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Multiple Sclerosis International
Volume 2014, Article ID 613701, 12 pages
Research Article

Comparisons of Costs between Black Caribbean and White British Patients with Advanced Multiple Sclerosis in the UK

1King’s College London, Institute of Psychiatry, Centre for the Economics of Mental and Physical Health, London SE5 8AF, UK
2King’s College London, Cicely Saunders Institute, Department of Palliative Care, Policy & Rehabilitation, London SE5 9PJ, UK
3King’s College Hospital NHS Foundation Trust, Neurology Department, London SE5 9RS, UK

Received 19 June 2013; Revised 18 September 2013; Accepted 9 October 2013; Published 5 February 2014

Academic Editor: Francesco Patti

Copyright © 2014 Wayne Smith et al. This is an open access article distributed under the Creative Commons Attribution License, which permits unrestricted use, distribution, and reproduction in any medium, provided the original work is properly cited.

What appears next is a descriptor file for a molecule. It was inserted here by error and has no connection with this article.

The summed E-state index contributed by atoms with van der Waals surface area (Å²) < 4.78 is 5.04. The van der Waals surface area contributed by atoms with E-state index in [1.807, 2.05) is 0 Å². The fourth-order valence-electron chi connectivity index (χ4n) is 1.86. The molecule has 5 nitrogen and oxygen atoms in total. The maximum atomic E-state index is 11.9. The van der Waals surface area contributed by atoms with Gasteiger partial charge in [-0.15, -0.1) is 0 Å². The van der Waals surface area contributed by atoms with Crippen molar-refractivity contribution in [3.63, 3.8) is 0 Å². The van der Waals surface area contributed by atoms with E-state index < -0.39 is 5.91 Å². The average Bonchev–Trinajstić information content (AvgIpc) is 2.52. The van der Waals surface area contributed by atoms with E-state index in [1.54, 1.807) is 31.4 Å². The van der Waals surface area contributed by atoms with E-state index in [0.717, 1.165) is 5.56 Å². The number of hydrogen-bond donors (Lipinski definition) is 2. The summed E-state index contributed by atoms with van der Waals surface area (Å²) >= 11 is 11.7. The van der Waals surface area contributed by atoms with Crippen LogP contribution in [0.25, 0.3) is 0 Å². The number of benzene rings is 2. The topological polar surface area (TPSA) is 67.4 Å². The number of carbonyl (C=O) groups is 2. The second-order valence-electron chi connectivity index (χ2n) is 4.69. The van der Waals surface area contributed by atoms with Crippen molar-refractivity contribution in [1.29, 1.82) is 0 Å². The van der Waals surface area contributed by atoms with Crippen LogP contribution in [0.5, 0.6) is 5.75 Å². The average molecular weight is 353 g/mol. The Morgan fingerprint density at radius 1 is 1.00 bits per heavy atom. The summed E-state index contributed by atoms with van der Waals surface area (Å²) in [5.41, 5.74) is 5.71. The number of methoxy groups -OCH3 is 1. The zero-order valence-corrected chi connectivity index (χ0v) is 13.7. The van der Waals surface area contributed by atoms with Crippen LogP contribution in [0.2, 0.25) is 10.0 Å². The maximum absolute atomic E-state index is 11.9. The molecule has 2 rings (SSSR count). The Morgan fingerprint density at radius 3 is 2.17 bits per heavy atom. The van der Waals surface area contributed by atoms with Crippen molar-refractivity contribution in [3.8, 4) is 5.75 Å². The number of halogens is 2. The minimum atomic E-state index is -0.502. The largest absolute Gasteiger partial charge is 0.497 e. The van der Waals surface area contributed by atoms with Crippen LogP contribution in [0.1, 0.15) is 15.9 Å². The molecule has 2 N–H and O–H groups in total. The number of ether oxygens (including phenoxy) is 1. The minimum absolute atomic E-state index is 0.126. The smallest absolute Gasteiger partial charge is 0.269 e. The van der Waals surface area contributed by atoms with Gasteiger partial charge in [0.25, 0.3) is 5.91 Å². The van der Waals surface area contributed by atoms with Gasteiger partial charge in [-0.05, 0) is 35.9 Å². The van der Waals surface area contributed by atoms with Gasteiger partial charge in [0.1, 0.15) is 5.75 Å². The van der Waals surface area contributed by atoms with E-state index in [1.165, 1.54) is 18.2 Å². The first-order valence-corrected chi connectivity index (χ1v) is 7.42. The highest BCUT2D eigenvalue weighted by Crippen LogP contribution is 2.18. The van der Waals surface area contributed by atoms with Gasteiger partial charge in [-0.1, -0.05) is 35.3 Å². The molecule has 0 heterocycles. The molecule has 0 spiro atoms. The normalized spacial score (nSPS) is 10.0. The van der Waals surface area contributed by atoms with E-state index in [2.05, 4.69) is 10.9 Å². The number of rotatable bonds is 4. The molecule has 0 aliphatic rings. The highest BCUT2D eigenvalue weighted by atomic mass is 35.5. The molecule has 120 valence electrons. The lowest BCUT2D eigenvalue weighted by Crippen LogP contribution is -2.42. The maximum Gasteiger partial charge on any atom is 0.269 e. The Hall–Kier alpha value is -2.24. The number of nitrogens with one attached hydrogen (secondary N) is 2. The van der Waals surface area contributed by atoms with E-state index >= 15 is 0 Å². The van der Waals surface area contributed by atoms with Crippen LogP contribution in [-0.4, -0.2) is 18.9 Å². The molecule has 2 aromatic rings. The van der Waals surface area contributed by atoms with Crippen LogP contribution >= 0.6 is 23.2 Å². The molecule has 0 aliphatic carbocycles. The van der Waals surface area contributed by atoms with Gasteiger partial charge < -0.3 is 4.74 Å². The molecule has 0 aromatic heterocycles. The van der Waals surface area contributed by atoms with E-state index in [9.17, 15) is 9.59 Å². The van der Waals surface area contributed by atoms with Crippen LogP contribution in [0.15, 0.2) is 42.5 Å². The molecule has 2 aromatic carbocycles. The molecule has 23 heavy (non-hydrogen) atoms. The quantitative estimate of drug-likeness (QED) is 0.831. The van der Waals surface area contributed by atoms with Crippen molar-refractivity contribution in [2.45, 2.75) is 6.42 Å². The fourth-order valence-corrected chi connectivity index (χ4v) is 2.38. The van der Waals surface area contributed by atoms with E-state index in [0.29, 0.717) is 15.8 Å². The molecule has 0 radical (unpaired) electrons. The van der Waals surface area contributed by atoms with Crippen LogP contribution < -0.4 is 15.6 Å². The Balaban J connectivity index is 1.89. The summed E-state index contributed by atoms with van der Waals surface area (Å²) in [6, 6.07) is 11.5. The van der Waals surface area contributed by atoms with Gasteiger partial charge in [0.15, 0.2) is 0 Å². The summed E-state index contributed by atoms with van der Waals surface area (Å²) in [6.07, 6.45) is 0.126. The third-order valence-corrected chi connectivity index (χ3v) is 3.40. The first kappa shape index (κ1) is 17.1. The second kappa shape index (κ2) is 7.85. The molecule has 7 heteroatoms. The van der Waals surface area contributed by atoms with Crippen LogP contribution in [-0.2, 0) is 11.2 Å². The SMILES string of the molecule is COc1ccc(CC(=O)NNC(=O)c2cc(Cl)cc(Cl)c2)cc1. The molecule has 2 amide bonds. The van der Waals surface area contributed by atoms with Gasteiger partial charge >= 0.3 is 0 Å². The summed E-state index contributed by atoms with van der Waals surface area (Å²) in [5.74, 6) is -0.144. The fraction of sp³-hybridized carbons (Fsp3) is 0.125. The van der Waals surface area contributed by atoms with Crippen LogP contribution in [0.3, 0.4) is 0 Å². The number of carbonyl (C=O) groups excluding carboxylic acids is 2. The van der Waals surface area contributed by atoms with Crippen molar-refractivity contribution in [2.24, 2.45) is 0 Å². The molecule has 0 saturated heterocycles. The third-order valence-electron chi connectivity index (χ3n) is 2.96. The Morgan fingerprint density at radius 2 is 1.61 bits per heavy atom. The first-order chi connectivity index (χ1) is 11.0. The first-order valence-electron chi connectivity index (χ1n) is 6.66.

Background. Multiple sclerosis (MS) is now more common among black and minority ethnic groups in the UK but little is known about the costs of care amongst different ethnic groups. Objective. This study examined and compared service use and costs for people severely affected with MS from Black Caribbean (BC) and White British (WB) backgrounds in the UK and identified predictors of cost for both groups. Method. Population-based cross-sectional study of 43 BC and 43 WB patients with MS (EDSS ≥ 6) and their informal caregivers recruited from an MS service in southeast London. Interviews collected data on health and social service use and informal care support. Costs were calculated using UK unit cost data. Using regression analyses we compared costs between the ethnic groups and identified possible predictors of cost. Results. The mean (SD) costs for the WB and BC groups were £25,778 (£39,387) and £23,186 (£30,433), respectively. Results identified no significant difference in total cost between the two ethnic groups. The EDSS score alone was a significant predictor of cost. Conclusion. Similar costs between ethnic groups indicate that with regard to this MS service and geographical area, access to care was not affected by ethnicity.